A Look at ITW David Speer Academy’s Newest Club

Photo shows a group shot of Black and Brown students at ITW David Speer Academy assembled for a Black & Brown Solidarity Club meeting. They are all smiling and posing for the camera.

A new club started at ITW David Speer Academy this year, and students and staff alike are excited about its impact on the Speer community.

In the fall semester, three staff members stepped up to sponsor the Black & Brown Solidarity Club. The club’s vision was a strategic response to Speer students’ challenges and needs around creating a more inclusive, supportive community. The staff members wanted to create a safe learning space to foster healthy relationships between students and staff, uplift student voices, and have difficult conversations about racism, colorism, and what it means to be in solidarity with each other.

“We need more leaders of color to step up and make a difference in our Black and Brown communities. If we can get our students to identify what they need at Speer and their voices are heard, that’s solidarity right there,” said Camille Wright, one of the staff founders of the club. “We must train our students to be leaders, to inspire other students to create safe and warm spaces at Speer.”

This photo shows a classroom at ITW David Speer Academy where many Black and Brown students are gathered in seats, working on an activity. You can see a teacher in the middle, handing a sheet of bright pink paper to one student at a desk. Behind the teacher is a presentation slide projected onto the whiteboard. The title of the slide is "Name Plate Activity". This is a meeting for Speer's Black and Brown Solidarity Club.

Bernice Antolin, one of the co-founders of the club, hands out paper for a community-building activity during one of the club's meetings.

Wright said many students feel they are not treated the same due to a cultural disconnect. Sometimes, they feel policed and treated unfairly. Some students feel they can’t share or confide in their teachers/staff because they feel they will be punished, she added. Wright created the club alongside her coworkers to address these feelings and experiences.

So, every Thursday this year, dozens of students gathered to engage in a plethora of community-building activities to move towards building solidarity and cultural connection. They’ve done everything from meditative yoga to self-reflection exercises to volunteering at a nonprofit, Feed My Starving Children.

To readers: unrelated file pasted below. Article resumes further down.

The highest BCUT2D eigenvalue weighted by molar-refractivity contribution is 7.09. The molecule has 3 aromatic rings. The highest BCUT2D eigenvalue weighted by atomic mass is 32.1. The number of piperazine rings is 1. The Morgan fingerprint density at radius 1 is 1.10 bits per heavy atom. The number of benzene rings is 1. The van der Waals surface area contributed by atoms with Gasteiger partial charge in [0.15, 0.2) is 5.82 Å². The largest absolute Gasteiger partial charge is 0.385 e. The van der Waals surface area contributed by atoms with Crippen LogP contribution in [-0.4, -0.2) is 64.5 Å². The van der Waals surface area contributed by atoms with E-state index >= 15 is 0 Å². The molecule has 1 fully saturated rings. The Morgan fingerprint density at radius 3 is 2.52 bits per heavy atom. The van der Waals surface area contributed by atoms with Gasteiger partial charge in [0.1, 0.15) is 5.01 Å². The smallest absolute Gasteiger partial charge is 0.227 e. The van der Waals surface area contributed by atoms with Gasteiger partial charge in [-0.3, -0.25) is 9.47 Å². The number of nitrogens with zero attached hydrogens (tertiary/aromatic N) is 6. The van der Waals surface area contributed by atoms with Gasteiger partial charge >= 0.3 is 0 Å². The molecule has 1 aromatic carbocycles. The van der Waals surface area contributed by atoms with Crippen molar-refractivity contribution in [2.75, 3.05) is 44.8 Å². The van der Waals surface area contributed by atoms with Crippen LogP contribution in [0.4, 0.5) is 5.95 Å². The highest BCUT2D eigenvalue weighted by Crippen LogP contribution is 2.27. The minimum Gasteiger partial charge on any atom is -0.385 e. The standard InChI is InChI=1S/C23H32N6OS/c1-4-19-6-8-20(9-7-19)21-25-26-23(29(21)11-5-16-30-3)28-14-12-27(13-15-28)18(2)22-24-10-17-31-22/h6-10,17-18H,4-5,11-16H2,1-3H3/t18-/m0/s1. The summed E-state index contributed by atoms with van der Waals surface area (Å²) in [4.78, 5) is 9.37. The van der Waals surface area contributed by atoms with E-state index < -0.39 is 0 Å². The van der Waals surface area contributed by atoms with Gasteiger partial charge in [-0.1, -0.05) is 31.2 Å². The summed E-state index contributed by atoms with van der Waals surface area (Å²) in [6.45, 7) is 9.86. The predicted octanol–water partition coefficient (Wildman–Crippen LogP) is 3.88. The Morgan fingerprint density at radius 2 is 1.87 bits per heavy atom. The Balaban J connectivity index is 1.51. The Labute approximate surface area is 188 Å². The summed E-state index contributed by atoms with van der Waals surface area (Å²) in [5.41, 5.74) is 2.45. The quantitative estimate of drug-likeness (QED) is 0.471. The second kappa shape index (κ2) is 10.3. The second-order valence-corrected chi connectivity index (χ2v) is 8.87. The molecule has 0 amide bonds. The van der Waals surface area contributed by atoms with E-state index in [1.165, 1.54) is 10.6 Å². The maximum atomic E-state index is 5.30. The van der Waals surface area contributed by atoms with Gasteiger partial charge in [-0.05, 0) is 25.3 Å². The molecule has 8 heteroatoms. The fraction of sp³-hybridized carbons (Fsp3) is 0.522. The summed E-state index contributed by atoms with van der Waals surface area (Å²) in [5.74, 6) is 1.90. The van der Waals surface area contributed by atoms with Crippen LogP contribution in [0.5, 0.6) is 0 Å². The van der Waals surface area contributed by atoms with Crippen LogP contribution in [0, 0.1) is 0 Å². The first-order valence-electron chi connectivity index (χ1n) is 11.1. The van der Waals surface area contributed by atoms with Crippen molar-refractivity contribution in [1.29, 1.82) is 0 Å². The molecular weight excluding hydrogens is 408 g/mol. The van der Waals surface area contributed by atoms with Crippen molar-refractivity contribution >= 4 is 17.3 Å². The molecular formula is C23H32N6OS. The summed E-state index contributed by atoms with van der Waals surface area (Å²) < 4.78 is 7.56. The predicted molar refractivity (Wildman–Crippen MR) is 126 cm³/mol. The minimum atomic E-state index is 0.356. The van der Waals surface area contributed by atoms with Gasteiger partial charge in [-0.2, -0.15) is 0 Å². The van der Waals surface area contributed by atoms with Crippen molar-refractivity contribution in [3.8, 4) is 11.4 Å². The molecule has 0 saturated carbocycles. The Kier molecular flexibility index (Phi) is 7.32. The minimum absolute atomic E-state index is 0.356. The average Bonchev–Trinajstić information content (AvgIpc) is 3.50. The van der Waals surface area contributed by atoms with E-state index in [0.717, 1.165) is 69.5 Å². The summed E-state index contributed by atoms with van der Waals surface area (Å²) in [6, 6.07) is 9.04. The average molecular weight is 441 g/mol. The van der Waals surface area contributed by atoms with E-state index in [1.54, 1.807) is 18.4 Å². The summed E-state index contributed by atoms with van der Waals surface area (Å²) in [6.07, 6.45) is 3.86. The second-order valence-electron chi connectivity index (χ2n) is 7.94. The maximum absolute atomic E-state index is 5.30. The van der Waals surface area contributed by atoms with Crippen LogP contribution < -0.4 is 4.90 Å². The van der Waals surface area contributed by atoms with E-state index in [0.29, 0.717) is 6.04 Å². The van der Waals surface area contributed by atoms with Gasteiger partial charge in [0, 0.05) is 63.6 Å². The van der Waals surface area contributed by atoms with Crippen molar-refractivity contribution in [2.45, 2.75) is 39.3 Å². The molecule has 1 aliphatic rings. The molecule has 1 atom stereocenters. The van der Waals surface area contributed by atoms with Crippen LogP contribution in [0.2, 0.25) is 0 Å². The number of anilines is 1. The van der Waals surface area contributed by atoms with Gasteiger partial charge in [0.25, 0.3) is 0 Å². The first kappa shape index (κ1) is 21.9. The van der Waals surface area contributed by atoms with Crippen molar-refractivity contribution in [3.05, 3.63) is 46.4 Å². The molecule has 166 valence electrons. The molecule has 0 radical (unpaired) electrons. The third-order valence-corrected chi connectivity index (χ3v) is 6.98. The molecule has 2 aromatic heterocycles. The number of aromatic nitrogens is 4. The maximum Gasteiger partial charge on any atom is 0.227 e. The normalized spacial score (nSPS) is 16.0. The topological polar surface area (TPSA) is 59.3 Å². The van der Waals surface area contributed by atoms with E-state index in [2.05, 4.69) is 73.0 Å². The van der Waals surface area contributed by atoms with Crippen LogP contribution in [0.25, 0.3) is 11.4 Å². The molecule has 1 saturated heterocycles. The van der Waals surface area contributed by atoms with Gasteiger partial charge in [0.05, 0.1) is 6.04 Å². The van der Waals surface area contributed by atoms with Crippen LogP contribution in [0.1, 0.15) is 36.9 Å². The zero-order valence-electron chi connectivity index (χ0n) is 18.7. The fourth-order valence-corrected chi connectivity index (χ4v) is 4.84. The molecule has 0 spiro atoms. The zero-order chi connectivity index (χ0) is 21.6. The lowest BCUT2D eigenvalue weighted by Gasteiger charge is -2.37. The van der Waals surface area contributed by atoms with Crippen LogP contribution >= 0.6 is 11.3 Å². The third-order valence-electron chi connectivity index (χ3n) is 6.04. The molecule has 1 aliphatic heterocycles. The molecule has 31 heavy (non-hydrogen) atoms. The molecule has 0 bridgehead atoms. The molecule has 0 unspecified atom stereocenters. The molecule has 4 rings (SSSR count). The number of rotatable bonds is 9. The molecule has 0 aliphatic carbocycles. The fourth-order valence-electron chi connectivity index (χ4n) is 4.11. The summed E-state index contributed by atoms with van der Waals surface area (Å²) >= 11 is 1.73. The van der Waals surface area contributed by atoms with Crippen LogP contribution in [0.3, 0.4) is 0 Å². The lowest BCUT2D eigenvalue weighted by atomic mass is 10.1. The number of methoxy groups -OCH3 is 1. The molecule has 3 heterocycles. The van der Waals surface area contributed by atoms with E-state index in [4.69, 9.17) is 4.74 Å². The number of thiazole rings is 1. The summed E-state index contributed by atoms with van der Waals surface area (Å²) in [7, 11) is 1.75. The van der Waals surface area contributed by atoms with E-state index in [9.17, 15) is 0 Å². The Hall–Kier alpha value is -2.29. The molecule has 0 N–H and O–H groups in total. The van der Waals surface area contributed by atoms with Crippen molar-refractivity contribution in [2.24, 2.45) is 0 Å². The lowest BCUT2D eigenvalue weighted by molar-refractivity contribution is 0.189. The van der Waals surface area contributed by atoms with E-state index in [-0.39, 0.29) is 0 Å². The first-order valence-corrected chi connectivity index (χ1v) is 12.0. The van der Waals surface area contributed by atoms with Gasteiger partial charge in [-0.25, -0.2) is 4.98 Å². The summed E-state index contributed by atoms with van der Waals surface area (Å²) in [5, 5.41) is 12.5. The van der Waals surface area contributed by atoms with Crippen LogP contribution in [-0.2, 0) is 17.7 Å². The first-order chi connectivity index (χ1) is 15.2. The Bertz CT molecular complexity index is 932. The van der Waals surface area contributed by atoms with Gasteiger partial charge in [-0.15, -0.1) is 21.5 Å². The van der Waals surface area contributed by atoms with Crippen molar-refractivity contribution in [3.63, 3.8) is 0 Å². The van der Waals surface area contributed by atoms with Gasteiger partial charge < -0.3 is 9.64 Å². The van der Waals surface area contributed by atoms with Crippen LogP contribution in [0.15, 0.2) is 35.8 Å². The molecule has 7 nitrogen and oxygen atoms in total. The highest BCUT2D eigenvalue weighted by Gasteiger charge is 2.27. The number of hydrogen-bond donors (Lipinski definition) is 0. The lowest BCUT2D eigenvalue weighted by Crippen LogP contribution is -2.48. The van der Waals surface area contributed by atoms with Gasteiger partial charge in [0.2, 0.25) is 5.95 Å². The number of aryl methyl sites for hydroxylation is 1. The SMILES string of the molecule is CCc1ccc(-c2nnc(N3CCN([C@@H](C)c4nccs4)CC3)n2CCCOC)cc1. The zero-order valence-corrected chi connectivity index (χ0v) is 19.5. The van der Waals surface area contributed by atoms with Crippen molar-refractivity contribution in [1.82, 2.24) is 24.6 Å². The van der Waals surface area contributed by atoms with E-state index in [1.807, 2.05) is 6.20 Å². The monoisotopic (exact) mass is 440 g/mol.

For Briana T, a freshman at Speer, the solidarity club helped her find her own voice. She says it taught her to advocate for herself and work hard to accomplish her goals.

“Always stand up for what you believe in despite what other people think about you, and never allow anyone to make you feel like you can’t be successful,” Briana said is what she learned from the club.

One of Briana’s favorite moments in the club was when the solidarity group went on a field trip to Hanson Park and engaged in different games and group activities to build community. They played volleyball, catch, and soccer to create team bonding, Briana said.

“It was so nice to see everyone get together and have just fun and enjoy the moment,” Briana said.

Another freshman student, Jesus G-R, said he felt like the club really helps bring unity among Speer students. He’s been talking about the solidarity movement not just with his classmates but also at other schools.

“I feel like is addressing the issues of discrimination, bias, and racism. It’s thought-provoking, and it addresses possible solutions and builds community in general,” Jesus said.

Jesus is excited about the club because it provides an opportunity to connect with other students he might otherwise not connect with and to discuss different perspectives on equality, justice, and how to navigate the world.

Photo shows a group selfie of ITW David Speer Academy students volunteering at a local kitchen for Feed My Starving Children. They are all wearing gloves and hair caps as they stand around a table with food stuffs on it that they are working on packaging.

Jesus said one of his favorite activities in the club this year was volunteering for Feed My Starving Children. Club members packaged meals that will be sent to people in need across the globe.

The club’s staff leaders, Camille Wright and Bernice Antolin, really appreciate how engaged the students have been. They’ve seen that the Black and Brown Solidarity club has been transformative in helping students connect with each other more meaningfully. They’ve also seen it significantly increase positive relationships, community, inclusivity, and even academic performance. Most importantly, they said it has provided our marginalized students with knowledge, resources, and opportunities to overcome inequalities in the classroom, school community, and society at large.

“It feels empowering to see the transformation of the way the students have changed their mindset about what it means to be a part of a community,” Wright said.

“It makes me feel that everything that I do for my students is worth all time and effort and constantly reminds me of my whys and experiences from when I was a student at Noble,” Antolin said.

Both Briana and Jesus hope that the club keeps going and that Speer students will continue to show up and learn about building solidarity together.

“I feel that the solidarity club brings all students to work together at Speer to create a safe, warm, and welcoming environment for positive outcomes for all students,” Briana said, “I hope that we can continue the club because many Black and Brown students and even teachers and staff could come together as one community.”

“I really hope that the club expands more and becomes its own movement and organization,” Jesus said.

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